In the sequence of 23 rich and action-packed stories, Hergé projects each plot in such a way that that there is a real life historical event from post war Europe that shadows the plot, which makes the stories more reachable to their readers. It is also an indicator of the immense research Hergé conducted to keep his story right. However, his portrayal of various cultural aspects of different countries like India, China, Japan, etc. can be rather clichéd sometimes, giving off the impression that sometimes, Hergé was just another Westerner. Similarly, his depiction of foreign characters in some of his books has received repeated accusations of racism.
Probably the only comic character who has had the rare opportunity of appearing on the postage stamps of various countries, Tintin has a large fan base and is also the only comic character (thus far) to have those who study him and his exploits to be named after him – Tintinologists. It is hardly a wonder that the original 23 books have been translated into 80 languages and sell four million copies annually worldwide. The Tintin books are a complete package with action filled adventures, slapstick humor and a dash of mystery which makes them compulsive page-turners about one of the world’s most recognized comic book heroes.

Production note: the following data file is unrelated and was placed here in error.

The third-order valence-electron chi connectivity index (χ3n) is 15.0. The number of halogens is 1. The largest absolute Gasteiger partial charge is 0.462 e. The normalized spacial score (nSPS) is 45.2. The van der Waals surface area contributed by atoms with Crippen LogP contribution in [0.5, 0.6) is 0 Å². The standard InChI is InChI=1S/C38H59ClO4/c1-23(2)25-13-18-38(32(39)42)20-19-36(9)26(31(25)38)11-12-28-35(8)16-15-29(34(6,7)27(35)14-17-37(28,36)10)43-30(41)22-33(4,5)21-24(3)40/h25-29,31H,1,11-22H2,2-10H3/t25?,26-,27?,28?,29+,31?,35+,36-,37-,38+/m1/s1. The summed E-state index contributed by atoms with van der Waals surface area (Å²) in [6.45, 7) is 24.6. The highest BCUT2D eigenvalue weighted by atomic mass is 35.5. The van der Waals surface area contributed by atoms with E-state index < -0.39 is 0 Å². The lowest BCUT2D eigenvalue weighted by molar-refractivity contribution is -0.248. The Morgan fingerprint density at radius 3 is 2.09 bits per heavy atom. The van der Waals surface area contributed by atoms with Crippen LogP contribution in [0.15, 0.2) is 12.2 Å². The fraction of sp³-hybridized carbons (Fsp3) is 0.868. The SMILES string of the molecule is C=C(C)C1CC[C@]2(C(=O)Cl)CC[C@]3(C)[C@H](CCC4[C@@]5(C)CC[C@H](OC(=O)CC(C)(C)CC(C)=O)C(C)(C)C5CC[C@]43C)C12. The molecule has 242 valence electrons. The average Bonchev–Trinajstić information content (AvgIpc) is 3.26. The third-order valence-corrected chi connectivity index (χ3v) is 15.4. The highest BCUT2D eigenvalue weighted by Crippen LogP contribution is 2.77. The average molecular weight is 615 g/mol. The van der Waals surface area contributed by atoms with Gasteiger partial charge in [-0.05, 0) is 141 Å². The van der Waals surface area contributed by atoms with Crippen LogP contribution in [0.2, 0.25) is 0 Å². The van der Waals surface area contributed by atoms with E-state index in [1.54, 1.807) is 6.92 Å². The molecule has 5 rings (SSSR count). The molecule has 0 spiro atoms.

Get a complete list of all the Tintin books here, and check out who made the list of The 50 Greatest Comic Characters!
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While as a child, I loved readin Tintin, re-reading the books now make me realize the the quite racist moments Tintin does suffer from, something which now makes me uncomfortable. In fact, I usually try to avoid reading the earlier books where it is more blatant.
However, it is his ultimate humanistic world views which still make him such a favourite. Each subsequent book does show well how Herge evolved into a man who cared more and more about the research he put in for differetn countries.
The hidden racism in some of the most popular books makes me shudder too, but I think that maybe these authors – Herge, Agatha Christie, Enid Blyton et al. – did not even realise they were being racist. They simply made their characters talk and behave in a way that the average person at that time would have. Still, it dies make it difficult when you want to recommend these books to a kid these days!
Enid Blyton especially. There is such vivid gender bias along with the racism. But then we read them as kids, and we turned out fine (hopefully)!
True. I never realised, until I re-read some of the books as an adult, how much class discrimination there is. Have you read The Five Find-Outers? They call themselves ‘The Five find-Outers… and dog!’ They never consider Ern – who is there in most of the stories I read – as a part of the team. He is always The Outsider. When I realised this, I stopped enjoying the books 🙁
Oh yes, I remember. But that is present throughout Agatha Christie too. Policemen were never considered “gentlemen”. So a policeman’s nephew would come under the same classification I suppose- the hoi polloi.
But I feel, as a kid, you don’t read much into the lines of the author…. As a grown up, maybe we are just over thinking!
Very True Ritika. I read the first two books – The land of the soviets and Congo, much later than I read the later books and I was appalled at Herge’s representation or attitude towards the Congolese! But then, I felt he did realize his mistake and carefully avoided it in his later books.